Click here to apply to participate in Reframing Digital Preservation Through an Anti-Racist Lens: open until December 20, 2021. Workshop is free of charge thanks to the generous support of the Andrew W. Mellon Foundation.
Reframing Digital Preservation Through An Anti-Racist Lens
Free Virtual Workshop
Friday, January 28th, 2022
As digital preservation and curation practices reach operational maturity among cultural heritage institutions, discussion about anti-racism and digital preservation seems to be at its nascent stages. From the systems archivists use to capture content for long-term care, to the ways we provide access to born-digital materials, digital preservation practices when left unchecked can replicate the same harms witnessed in the physical realm. What are some practical ways archivists can apply anti-racist frameworks to digital preservation activities and approaches?
This three-hour workshop is designed to provide an understanding of how white supremacy underpins library and archive systems and practices and offers an introduction to anti-racist frameworks as groundwork for better practices in digital preservation. Attendees will learn about current projects, related literature, and case studies in the field.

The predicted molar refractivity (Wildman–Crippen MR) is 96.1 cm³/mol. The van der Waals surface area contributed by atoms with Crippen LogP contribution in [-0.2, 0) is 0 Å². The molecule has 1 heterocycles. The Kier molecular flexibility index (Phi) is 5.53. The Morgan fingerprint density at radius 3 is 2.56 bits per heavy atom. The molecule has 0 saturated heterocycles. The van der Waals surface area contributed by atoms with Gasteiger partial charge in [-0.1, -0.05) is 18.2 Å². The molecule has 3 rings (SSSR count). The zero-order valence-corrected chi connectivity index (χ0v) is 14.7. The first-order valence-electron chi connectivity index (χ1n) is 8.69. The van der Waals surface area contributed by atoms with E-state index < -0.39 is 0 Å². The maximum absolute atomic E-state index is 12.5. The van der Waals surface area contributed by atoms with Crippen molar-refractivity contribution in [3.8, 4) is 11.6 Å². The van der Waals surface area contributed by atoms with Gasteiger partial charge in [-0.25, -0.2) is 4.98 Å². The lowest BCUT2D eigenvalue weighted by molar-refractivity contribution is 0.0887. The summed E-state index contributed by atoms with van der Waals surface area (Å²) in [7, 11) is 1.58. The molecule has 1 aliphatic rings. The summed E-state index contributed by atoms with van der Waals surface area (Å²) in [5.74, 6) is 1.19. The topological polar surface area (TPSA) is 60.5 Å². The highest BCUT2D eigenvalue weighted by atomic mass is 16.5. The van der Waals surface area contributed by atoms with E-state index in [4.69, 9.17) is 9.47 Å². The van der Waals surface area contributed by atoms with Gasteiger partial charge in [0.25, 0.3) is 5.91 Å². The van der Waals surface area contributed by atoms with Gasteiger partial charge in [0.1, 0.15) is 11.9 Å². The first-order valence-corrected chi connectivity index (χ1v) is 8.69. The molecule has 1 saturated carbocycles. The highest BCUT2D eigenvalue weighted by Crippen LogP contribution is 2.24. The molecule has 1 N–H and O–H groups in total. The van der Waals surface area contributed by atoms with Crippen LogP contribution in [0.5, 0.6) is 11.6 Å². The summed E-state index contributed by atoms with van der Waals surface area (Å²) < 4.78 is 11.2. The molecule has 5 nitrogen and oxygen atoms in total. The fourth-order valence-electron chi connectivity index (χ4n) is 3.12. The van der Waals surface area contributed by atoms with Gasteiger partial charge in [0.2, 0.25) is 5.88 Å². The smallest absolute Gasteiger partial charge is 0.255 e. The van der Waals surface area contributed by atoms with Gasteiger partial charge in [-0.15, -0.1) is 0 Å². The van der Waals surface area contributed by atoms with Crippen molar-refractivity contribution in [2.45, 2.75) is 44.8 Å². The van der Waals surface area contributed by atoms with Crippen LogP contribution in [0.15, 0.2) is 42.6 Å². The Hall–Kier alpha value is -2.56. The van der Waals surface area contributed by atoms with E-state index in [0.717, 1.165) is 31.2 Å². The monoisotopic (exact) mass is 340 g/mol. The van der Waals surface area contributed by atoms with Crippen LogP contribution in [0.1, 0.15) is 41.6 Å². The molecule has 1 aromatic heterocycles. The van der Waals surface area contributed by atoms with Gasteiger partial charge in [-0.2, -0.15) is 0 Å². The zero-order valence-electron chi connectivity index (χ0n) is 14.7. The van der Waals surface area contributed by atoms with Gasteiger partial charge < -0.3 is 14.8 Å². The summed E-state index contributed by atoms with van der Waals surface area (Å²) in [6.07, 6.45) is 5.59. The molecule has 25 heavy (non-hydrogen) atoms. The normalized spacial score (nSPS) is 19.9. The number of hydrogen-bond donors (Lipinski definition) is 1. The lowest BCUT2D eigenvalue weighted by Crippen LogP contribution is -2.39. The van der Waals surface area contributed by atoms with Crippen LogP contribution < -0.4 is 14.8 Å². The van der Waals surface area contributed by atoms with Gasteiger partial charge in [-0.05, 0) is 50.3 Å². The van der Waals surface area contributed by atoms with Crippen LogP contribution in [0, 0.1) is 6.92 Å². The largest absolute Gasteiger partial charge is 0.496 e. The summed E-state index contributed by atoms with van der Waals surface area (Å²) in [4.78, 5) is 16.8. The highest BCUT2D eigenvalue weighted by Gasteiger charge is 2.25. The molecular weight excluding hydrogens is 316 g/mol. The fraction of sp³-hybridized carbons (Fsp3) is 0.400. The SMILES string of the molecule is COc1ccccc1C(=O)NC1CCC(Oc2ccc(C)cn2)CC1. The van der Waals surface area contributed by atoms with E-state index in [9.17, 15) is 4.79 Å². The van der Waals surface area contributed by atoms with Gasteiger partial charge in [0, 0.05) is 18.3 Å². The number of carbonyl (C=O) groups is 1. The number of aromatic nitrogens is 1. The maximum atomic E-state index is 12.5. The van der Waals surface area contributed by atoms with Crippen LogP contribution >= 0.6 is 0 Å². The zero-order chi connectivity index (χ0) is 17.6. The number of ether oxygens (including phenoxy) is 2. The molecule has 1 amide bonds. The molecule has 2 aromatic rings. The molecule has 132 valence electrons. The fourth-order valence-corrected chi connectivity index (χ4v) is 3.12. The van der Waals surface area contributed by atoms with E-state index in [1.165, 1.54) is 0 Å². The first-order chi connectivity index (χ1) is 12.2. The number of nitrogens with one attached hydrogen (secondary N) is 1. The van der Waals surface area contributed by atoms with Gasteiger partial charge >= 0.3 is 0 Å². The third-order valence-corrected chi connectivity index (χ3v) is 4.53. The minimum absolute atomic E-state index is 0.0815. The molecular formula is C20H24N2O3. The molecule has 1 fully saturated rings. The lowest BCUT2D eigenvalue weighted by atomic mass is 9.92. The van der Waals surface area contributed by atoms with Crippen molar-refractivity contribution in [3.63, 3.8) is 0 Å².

This workshop is ideal for all who acquire, maintain, or provide access to born-digital and digitized archival materials.
Sofia Leung (she/her) is a first-generation Chinese American librarian, facilitator, and educator and the principal of Do Better, Be Better LLC. Her work attempts to center the experiences and knowledges of Black, Indigenous and People of Color. Sofia is a founding editor at up//root: a we here publication and the co-editor of Knowledge Justice: Disrupting Library and Information Studies Through Critical Race Theory (2021). You can find out more about Sofia at her website: https://www.sofiayleung.com/.
Elvia Arroyo-Ramírez (she/her) is a queer Latinx daughter of immigrants working in the field of archives. She is the co-editor to an upcoming special issue on “Radical Empathy in Archival Practice” in the Journal for Critical Library and Information Science (JCLIS). Her practice and scholarship are grounded in a feminist ethic of care, and works to expose and repair archival practices rooted in systemic biases that perpetuate harm to BIPOC and other marginalized communities.